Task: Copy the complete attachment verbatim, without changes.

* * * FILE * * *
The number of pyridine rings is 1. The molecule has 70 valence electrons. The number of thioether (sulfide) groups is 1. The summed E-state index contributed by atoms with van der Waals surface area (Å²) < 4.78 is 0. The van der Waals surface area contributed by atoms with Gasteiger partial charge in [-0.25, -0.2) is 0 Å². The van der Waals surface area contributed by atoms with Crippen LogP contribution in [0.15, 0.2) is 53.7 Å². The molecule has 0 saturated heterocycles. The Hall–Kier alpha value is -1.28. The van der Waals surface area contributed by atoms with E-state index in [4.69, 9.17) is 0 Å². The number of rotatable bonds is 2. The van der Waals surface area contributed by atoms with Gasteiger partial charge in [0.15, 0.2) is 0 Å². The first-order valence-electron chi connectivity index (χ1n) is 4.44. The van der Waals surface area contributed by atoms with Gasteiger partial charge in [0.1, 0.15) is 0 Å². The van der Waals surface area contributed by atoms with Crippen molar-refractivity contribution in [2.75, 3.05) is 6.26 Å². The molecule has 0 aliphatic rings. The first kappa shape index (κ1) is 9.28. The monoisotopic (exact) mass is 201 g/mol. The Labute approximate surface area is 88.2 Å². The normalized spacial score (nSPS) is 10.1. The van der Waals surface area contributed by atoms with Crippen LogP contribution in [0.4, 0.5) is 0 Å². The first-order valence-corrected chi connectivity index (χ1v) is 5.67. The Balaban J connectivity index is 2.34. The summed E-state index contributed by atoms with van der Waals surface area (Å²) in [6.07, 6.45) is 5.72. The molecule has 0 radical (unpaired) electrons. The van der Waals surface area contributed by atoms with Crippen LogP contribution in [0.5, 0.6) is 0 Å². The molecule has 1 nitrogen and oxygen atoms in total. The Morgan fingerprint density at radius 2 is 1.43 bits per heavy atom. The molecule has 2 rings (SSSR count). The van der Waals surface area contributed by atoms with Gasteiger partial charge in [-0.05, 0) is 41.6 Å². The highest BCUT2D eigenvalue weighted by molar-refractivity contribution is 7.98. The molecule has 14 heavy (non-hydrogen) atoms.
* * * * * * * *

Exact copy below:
The number of pyridine rings is 1. The molecule has 70 valence electrons. The number of thioether (sulfide) groups is 1. The summed E-state index contributed by atoms with van der Waals surface area (Å²) < 4.78 is 0. The van der Waals surface area contributed by atoms with Gasteiger partial charge in [-0.25, -0.2) is 0 Å². The van der Waals surface area contributed by atoms with Crippen LogP contribution in [0.15, 0.2) is 53.7 Å². The molecule has 0 saturated heterocycles. The Hall–Kier alpha value is -1.28. The van der Waals surface area contributed by atoms with E-state index in [4.69, 9.17) is 0 Å². The number of rotatable bonds is 2. The van der Waals surface area contributed by atoms with Gasteiger partial charge in [0.15, 0.2) is 0 Å². The first-order valence-electron chi connectivity index (χ1n) is 4.44. The van der Waals surface area contributed by atoms with Gasteiger partial charge in [0.1, 0.15) is 0 Å². The van der Waals surface area contributed by atoms with Crippen molar-refractivity contribution in [2.75, 3.05) is 6.26 Å². The molecule has 0 aliphatic rings. The first kappa shape index (κ1) is 9.28. The monoisotopic (exact) mass is 201 g/mol. The Labute approximate surface area is 88.2 Å². The normalized spacial score (nSPS) is 10.1. The van der Waals surface area contributed by atoms with Crippen LogP contribution in [0.4, 0.5) is 0 Å². The first-order valence-corrected chi connectivity index (χ1v) is 5.67. The Balaban J connectivity index is 2.34. The summed E-state index contributed by atoms with van der Waals surface area (Å²) in [6.07, 6.45) is 5.72. The molecule has 0 radical (unpaired) electrons. The van der Waals surface area contributed by atoms with Crippen LogP contribution in [0.5, 0.6) is 0 Å². The molecule has 1 nitrogen and oxygen atoms in total. The Morgan fingerprint density at radius 2 is 1.43 bits per heavy atom. The molecule has 2 rings (SSSR count). The van der Waals surface area contributed by atoms with Gasteiger partial charge in [-0.05, 0) is 41.6 Å². The highest BCUT2D eigenvalue weighted by molar-refractivity contribution is 7.98. The molecule has 14 heavy (non-hydrogen) atoms.